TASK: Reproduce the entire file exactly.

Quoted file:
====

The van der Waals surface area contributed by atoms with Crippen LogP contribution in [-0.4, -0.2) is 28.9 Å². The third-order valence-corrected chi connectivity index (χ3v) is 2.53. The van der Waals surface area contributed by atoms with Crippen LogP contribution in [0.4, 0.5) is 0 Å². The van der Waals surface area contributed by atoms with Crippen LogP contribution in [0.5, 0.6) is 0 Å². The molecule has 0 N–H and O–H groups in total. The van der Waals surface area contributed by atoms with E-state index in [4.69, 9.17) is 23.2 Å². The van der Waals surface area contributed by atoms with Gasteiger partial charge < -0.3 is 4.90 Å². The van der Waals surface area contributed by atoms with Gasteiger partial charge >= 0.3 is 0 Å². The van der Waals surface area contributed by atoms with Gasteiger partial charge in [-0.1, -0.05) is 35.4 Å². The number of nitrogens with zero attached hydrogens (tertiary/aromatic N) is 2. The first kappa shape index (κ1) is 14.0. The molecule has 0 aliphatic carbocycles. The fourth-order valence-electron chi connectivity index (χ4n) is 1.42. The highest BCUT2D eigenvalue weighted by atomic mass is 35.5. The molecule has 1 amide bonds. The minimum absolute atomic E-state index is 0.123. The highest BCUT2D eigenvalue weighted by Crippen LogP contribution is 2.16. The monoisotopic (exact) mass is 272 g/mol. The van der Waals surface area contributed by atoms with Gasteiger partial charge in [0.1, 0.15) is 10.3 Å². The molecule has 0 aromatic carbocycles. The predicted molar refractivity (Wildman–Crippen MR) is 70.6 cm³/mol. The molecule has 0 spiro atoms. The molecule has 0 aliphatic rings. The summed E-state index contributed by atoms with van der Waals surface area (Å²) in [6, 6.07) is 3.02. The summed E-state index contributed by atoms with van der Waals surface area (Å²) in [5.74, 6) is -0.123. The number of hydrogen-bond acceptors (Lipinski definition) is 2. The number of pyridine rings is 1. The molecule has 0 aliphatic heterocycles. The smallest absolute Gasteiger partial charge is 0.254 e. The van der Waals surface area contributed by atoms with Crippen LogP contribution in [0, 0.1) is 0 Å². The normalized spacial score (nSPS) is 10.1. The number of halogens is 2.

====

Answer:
The van der Waals surface area contributed by atoms with Crippen LogP contribution in [-0.4, -0.2) is 28.9 Å². The third-order valence-corrected chi connectivity index (χ3v) is 2.53. The van der Waals surface area contributed by atoms with Crippen LogP contribution in [0.4, 0.5) is 0 Å². The van der Waals surface area contributed by atoms with Crippen LogP contribution in [0.5, 0.6) is 0 Å². The molecule has 0 N–H and O–H groups in total. The van der Waals surface area contributed by atoms with E-state index in [4.69, 9.17) is 23.2 Å². The van der Waals surface area contributed by atoms with Gasteiger partial charge < -0.3 is 4.90 Å². The van der Waals surface area contributed by atoms with Gasteiger partial charge >= 0.3 is 0 Å². The van der Waals surface area contributed by atoms with Gasteiger partial charge in [-0.1, -0.05) is 35.4 Å². The number of nitrogens with zero attached hydrogens (tertiary/aromatic N) is 2. The first kappa shape index (κ1) is 14.0. The molecule has 0 aliphatic carbocycles. The fourth-order valence-electron chi connectivity index (χ4n) is 1.42. The highest BCUT2D eigenvalue weighted by atomic mass is 35.5. The molecule has 1 amide bonds. The minimum absolute atomic E-state index is 0.123. The highest BCUT2D eigenvalue weighted by Crippen LogP contribution is 2.16. The monoisotopic (exact) mass is 272 g/mol. The van der Waals surface area contributed by atoms with Gasteiger partial charge in [0.1, 0.15) is 10.3 Å². The molecule has 0 aromatic carbocycles. The predicted molar refractivity (Wildman–Crippen MR) is 70.6 cm³/mol. The molecule has 0 spiro atoms. The molecule has 0 aliphatic rings. The summed E-state index contributed by atoms with van der Waals surface area (Å²) in [6, 6.07) is 3.02. The summed E-state index contributed by atoms with van der Waals surface area (Å²) in [5.74, 6) is -0.123. The number of hydrogen-bond acceptors (Lipinski definition) is 2. The number of pyridine rings is 1. The molecule has 0 aliphatic heterocycles. The smallest absolute Gasteiger partial charge is 0.254 e. The van der Waals surface area contributed by atoms with Crippen LogP contribution in [0, 0.1) is 0 Å². The normalized spacial score (nSPS) is 10.1. The number of halogens is 2.